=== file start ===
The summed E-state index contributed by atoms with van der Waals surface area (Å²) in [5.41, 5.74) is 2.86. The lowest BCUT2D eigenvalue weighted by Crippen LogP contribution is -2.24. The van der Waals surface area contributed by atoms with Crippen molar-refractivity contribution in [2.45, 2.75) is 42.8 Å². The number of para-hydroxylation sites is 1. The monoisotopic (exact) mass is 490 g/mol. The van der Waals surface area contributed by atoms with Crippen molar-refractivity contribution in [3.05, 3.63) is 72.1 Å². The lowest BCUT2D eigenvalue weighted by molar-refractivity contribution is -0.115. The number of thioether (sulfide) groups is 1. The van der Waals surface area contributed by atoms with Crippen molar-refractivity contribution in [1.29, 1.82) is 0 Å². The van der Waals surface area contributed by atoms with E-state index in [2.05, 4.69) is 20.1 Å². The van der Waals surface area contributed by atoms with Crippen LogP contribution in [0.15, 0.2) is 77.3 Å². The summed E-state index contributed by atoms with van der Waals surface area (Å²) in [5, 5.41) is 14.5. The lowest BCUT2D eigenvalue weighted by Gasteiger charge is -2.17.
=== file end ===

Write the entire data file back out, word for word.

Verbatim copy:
The summed E-state index contributed by atoms with van der Waals surface area (Å²) in [5.41, 5.74) is 2.86. The lowest BCUT2D eigenvalue weighted by Crippen LogP contribution is -2.24. The van der Waals surface area contributed by atoms with Crippen molar-refractivity contribution in [2.45, 2.75) is 42.8 Å². The number of para-hydroxylation sites is 1. The monoisotopic (exact) mass is 490 g/mol. The van der Waals surface area contributed by atoms with Crippen molar-refractivity contribution in [3.05, 3.63) is 72.1 Å². The lowest BCUT2D eigenvalue weighted by molar-refractivity contribution is -0.115. The number of thioether (sulfide) groups is 1. The van der Waals surface area contributed by atoms with Crippen molar-refractivity contribution in [1.29, 1.82) is 0 Å². The van der Waals surface area contributed by atoms with E-state index in [2.05, 4.69) is 20.1 Å². The van der Waals surface area contributed by atoms with Crippen LogP contribution in [0.15, 0.2) is 77.3 Å². The summed E-state index contributed by atoms with van der Waals surface area (Å²) in [5, 5.41) is 14.5. The lowest BCUT2D eigenvalue weighted by Gasteiger charge is -2.17.